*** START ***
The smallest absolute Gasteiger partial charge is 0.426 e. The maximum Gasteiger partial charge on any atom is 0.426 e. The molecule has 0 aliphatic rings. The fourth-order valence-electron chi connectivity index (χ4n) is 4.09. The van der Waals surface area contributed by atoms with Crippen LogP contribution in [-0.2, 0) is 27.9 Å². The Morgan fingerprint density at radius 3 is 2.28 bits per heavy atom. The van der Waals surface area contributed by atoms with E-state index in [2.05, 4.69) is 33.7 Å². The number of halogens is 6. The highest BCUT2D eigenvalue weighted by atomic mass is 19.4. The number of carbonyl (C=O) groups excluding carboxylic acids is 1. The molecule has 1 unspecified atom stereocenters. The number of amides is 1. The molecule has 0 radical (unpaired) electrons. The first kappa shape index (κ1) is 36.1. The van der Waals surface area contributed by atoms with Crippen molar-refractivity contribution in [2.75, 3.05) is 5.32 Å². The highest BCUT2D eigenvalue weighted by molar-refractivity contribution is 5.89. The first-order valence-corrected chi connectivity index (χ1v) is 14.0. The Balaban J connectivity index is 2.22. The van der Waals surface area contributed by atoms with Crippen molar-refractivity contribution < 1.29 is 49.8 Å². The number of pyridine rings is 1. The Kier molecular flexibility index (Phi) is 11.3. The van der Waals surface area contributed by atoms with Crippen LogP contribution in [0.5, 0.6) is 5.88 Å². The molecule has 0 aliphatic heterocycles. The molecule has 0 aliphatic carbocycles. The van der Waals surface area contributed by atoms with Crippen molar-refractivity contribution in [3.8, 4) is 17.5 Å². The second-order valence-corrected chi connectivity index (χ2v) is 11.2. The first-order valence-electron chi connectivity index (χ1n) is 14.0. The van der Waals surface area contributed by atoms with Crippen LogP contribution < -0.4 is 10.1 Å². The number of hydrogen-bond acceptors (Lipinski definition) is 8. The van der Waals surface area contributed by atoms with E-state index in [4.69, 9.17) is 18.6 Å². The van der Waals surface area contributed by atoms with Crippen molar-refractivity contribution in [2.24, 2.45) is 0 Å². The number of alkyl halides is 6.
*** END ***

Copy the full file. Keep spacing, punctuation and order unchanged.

The smallest absolute Gasteiger partial charge is 0.426 e. The maximum Gasteiger partial charge on any atom is 0.426 e. The molecule has 0 aliphatic rings. The fourth-order valence-electron chi connectivity index (χ4n) is 4.09. The van der Waals surface area contributed by atoms with Crippen LogP contribution in [-0.2, 0) is 27.9 Å². The Morgan fingerprint density at radius 3 is 2.28 bits per heavy atom. The van der Waals surface area contributed by atoms with E-state index in [2.05, 4.69) is 33.7 Å². The number of halogens is 6. The highest BCUT2D eigenvalue weighted by atomic mass is 19.4. The number of carbonyl (C=O) groups excluding carboxylic acids is 1. The molecule has 1 unspecified atom stereocenters. The number of amides is 1. The molecule has 0 radical (unpaired) electrons. The first kappa shape index (κ1) is 36.1. The van der Waals surface area contributed by atoms with Crippen molar-refractivity contribution in [2.75, 3.05) is 5.32 Å². The highest BCUT2D eigenvalue weighted by molar-refractivity contribution is 5.89. The first-order valence-corrected chi connectivity index (χ1v) is 14.0. The Balaban J connectivity index is 2.22. The van der Waals surface area contributed by atoms with Crippen molar-refractivity contribution < 1.29 is 49.8 Å². The number of pyridine rings is 1. The Kier molecular flexibility index (Phi) is 11.3. The van der Waals surface area contributed by atoms with Crippen LogP contribution in [0.5, 0.6) is 5.88 Å². The molecule has 0 aliphatic heterocycles. The molecule has 0 aliphatic carbocycles. The van der Waals surface area contributed by atoms with Crippen molar-refractivity contribution in [3.8, 4) is 17.5 Å². The second-order valence-corrected chi connectivity index (χ2v) is 11.2. The first-order valence-electron chi connectivity index (χ1n) is 14.0. The van der Waals surface area contributed by atoms with Crippen LogP contribution < -0.4 is 10.1 Å². The number of hydrogen-bond acceptors (Lipinski definition) is 8. The van der Waals surface area contributed by atoms with E-state index in [4.69, 9.17) is 18.6 Å². The van der Waals surface area contributed by atoms with Crippen molar-refractivity contribution in [2.24, 2.45) is 0 Å². The number of alkyl halides is 6.